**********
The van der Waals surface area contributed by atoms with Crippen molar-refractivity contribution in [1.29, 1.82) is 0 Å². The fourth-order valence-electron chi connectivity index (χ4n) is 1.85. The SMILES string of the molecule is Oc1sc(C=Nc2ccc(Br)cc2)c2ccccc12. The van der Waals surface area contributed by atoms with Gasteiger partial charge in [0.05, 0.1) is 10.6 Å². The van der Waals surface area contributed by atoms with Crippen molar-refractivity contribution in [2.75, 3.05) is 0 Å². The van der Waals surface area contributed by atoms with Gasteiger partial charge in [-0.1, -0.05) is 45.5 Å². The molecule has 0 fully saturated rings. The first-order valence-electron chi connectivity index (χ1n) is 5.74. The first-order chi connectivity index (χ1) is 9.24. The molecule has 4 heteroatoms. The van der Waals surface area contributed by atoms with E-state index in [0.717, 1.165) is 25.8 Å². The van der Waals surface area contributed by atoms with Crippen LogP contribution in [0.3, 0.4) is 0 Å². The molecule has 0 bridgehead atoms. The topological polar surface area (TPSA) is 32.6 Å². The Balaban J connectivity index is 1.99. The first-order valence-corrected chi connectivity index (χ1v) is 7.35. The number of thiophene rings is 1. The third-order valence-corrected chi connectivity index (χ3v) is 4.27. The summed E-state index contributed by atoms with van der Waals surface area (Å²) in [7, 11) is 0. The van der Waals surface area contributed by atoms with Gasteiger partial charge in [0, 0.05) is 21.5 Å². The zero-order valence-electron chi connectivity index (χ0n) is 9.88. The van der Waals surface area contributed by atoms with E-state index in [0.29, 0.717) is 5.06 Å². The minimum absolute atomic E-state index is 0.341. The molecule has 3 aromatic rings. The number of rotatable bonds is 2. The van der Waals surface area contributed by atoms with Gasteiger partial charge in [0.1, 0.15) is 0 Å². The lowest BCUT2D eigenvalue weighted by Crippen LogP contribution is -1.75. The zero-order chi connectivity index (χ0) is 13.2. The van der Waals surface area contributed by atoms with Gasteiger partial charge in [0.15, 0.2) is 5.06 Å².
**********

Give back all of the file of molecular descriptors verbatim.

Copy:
The van der Waals surface area contributed by atoms with Crippen molar-refractivity contribution in [1.29, 1.82) is 0 Å². The fourth-order valence-electron chi connectivity index (χ4n) is 1.85. The SMILES string of the molecule is Oc1sc(C=Nc2ccc(Br)cc2)c2ccccc12. The van der Waals surface area contributed by atoms with Gasteiger partial charge in [0.05, 0.1) is 10.6 Å². The van der Waals surface area contributed by atoms with Crippen molar-refractivity contribution in [2.75, 3.05) is 0 Å². The van der Waals surface area contributed by atoms with Gasteiger partial charge in [-0.1, -0.05) is 45.5 Å². The molecule has 0 fully saturated rings. The first-order valence-electron chi connectivity index (χ1n) is 5.74. The first-order chi connectivity index (χ1) is 9.24. The molecule has 4 heteroatoms. The van der Waals surface area contributed by atoms with E-state index in [0.717, 1.165) is 25.8 Å². The van der Waals surface area contributed by atoms with Crippen LogP contribution in [0.3, 0.4) is 0 Å². The molecule has 0 bridgehead atoms. The topological polar surface area (TPSA) is 32.6 Å². The Balaban J connectivity index is 1.99. The first-order valence-corrected chi connectivity index (χ1v) is 7.35. The number of thiophene rings is 1. The third-order valence-corrected chi connectivity index (χ3v) is 4.27. The summed E-state index contributed by atoms with van der Waals surface area (Å²) in [7, 11) is 0. The van der Waals surface area contributed by atoms with Gasteiger partial charge in [0, 0.05) is 21.5 Å². The zero-order valence-electron chi connectivity index (χ0n) is 9.88. The van der Waals surface area contributed by atoms with E-state index in [0.29, 0.717) is 5.06 Å². The minimum absolute atomic E-state index is 0.341. The molecule has 3 aromatic rings. The number of rotatable bonds is 2. The van der Waals surface area contributed by atoms with Gasteiger partial charge in [0.1, 0.15) is 0 Å². The lowest BCUT2D eigenvalue weighted by Crippen LogP contribution is -1.75. The zero-order chi connectivity index (χ0) is 13.2. The van der Waals surface area contributed by atoms with Gasteiger partial charge in [0.15, 0.2) is 5.06 Å².